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Chapter 18. Plug In to Technology > Demonstrate Your Character

Demonstrate Your Character

Slow down and be careful as you use instant technologies. Take time to think first.

  1. Make sure you know where the "uh-oh" or "oops" button is. It will take back messages you shouldn't have sent. (That's a joke, folks. No e-mail program has such a button, so think before you send.)

  2. Take plenty of time to review every message, especially a sensitive or important one. Click on "send later" to give yourself time to reflect on what you've written.

  3. Never send anything by any medium that is bigoted, racist, sexist, or sexy.

  4. Always acknowledge and respond to personal e-mail, and do it in a timely way. You'll have to decide what timely means. An ignored e-mail conveys a poor image of you or your organization.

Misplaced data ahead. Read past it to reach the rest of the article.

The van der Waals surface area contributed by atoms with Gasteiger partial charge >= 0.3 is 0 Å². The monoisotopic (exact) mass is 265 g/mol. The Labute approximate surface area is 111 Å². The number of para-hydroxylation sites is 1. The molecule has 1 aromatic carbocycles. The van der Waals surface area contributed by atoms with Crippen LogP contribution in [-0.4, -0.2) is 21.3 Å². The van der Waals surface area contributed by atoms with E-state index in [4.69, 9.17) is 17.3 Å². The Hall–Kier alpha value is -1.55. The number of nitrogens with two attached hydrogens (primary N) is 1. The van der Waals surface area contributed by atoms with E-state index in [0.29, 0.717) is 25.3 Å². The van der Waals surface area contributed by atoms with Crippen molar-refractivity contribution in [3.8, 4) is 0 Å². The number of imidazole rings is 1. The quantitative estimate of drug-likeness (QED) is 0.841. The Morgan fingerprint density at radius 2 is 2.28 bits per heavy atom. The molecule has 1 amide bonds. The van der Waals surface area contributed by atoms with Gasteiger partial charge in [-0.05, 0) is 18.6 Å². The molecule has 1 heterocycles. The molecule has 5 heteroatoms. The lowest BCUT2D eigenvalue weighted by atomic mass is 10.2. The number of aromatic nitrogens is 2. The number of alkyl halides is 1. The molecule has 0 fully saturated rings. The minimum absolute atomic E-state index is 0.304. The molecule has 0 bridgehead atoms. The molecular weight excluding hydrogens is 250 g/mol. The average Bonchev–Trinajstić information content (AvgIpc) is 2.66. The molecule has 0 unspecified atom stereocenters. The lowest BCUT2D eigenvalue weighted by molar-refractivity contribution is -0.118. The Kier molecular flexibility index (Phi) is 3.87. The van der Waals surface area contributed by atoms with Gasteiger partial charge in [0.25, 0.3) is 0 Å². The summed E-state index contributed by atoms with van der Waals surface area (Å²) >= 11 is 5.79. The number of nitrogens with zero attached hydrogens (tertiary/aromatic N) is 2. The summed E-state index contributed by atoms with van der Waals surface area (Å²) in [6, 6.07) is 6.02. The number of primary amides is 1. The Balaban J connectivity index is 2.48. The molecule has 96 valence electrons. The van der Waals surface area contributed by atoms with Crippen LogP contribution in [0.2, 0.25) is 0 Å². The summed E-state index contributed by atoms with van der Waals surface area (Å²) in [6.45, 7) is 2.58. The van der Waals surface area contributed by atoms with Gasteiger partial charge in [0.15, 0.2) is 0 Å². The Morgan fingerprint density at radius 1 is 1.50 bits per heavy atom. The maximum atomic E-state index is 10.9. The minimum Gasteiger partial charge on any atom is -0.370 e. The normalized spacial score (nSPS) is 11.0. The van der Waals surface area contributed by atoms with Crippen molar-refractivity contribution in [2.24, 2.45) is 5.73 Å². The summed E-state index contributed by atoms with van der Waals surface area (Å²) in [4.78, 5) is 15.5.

5. Be careful when you forward messages. It's as if you wrote them yourself.

  6. If your company e-mail has a signature line and you insert your name above it, recipients (or the company's lawyers) may assume that you are speaking for the company. Be careful.

  7. Courts have upheld a company's right to treat employee email as its own property. Use your office e-mail for personal communications cautiously. Beware! E-mail gossip is dangerous. Don't send anything that you'd mind seeing posted on your company's bulletin board. There is no such thing as a private e-mail.

  8. E-mail is not the best medium for working out negative incidents or for handling emotional disputes or hurt feelings. If you can't meet face-to-face with the person, at least call her on the phone. In person or electronically, make this your goal: to disagree without being disagreeable.



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